Do animals know all this? At a basic level, they do. Not in the way you "know," but in a cellular awareness they understand that they are here in service to planet earth. If you honor them in all three instances, then balance will be the result. Your feelings about their treatment is important. Temper your reactions with the spiritual logic of their appropriateness and their service to humanity. Honor them in all three cases.

Dian Fossey's birthday celebrated with a Google doodle

Dian Fossey's birthday celebrated with a Google doodle
American zoologist played by Sigourney Weaver in the film Gorillas in the Mist would have been 82 on Thursday (16 January 2014)

Thursday, January 7, 2010

Spotting of Rare Sumatran Tiger With Cubs 'Cause for Celebration': Environmentalists

A Biblical Zoo employee plays with Sylvester, an 8-week-old Sumatran tiger cub, in Jerusalem. Conservationists were excited to see a Sumatran tiger with cubs in the wild captured on video, a sign that the endangered species were continuing to breed. (AP Photo/Sebastian Scheiner)

Images of a female Sumatran tiger and her two cubs have been captured by video cameras installed in the jungle of Indonesia’s Sumatra island, the conservation group World Wide Fund for Nature (WWF) said Thursday.

It was the first time that the WWF has recorded evidence of tiger breeding in central Sumatra, giving researchers new insight into the endangered animal’s behaviour, the group said.

The film, captured a month after the cameras were installed deep inside tiger habitat, showed all three tigers approaching the camera, sniffing it and walking away.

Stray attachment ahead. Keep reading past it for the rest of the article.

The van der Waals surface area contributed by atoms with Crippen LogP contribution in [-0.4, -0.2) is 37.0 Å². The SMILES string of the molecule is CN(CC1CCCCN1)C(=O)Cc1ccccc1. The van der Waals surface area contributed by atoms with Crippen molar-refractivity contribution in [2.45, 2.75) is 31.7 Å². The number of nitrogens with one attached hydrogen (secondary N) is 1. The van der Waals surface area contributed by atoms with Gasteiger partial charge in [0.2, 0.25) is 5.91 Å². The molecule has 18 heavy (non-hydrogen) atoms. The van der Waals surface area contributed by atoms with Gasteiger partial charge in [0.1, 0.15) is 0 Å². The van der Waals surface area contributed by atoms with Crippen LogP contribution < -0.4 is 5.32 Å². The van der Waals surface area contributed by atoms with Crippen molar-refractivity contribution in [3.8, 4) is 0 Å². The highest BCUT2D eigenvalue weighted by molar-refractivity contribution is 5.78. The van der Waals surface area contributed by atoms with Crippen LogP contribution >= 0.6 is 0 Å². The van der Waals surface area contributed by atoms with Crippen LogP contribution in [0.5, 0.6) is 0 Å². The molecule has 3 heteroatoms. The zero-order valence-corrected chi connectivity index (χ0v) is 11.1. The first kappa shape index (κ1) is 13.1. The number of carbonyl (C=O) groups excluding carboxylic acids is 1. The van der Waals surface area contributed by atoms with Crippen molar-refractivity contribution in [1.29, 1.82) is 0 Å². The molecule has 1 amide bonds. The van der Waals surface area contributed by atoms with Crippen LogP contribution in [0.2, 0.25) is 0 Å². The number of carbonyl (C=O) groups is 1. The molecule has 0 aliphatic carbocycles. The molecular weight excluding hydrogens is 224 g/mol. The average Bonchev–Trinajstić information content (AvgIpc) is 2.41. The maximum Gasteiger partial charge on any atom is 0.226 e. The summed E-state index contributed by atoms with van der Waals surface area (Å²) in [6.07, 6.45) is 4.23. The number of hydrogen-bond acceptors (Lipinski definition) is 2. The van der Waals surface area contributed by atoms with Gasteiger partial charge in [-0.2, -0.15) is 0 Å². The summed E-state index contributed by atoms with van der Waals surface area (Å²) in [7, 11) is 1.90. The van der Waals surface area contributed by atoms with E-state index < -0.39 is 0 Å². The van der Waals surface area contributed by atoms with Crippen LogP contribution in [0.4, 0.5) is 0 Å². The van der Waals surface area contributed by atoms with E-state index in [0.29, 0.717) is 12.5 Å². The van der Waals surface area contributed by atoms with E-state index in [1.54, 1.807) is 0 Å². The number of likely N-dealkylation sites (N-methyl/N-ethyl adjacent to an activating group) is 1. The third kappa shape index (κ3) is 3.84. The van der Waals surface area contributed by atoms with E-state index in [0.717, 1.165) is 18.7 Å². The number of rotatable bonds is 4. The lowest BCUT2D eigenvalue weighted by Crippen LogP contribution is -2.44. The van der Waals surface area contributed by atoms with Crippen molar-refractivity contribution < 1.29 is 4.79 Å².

“This footage of a mother with two cubs that seem to be healthy is cause for celebration,” Barney Long, WWF tiger scientist, said in a statement.

“But the challenge is to ensure a future for these cubs - and the rest of the world’s remaining wild tigers,” he said.

There are as few as 400 Sumatran tigers left in Indonesia and they are under relentless pressure from poaching and clearing of their habitat, the WWF said.

Long said there might be only as few as 3,200 tigers left in the wild around the world.

The WWF launched a yearlong campaign this year to stop the disappearance of tigers across Asia and double the number of wild tigers by 2022.

The group has also urged international paper companies and palm oil plantations operating on Sumatra to help protect forests under their control that are home to tigers and other endangered species.

“When these cubs are old enough to leave their mother, which will be soon, they will have to find their own territory,” Long said.

“Where will they go?” he asked. “With so much deforestation and poaching in Sumatra, tigers have a very hard time avoiding encounters with people.”

Infrared-triggered camera traps are activated upon sensing body heat in their path. They have become an important tool in identifying which areas of the forest are used by tigers and to identify individual animals to monitor the population, the WWF said.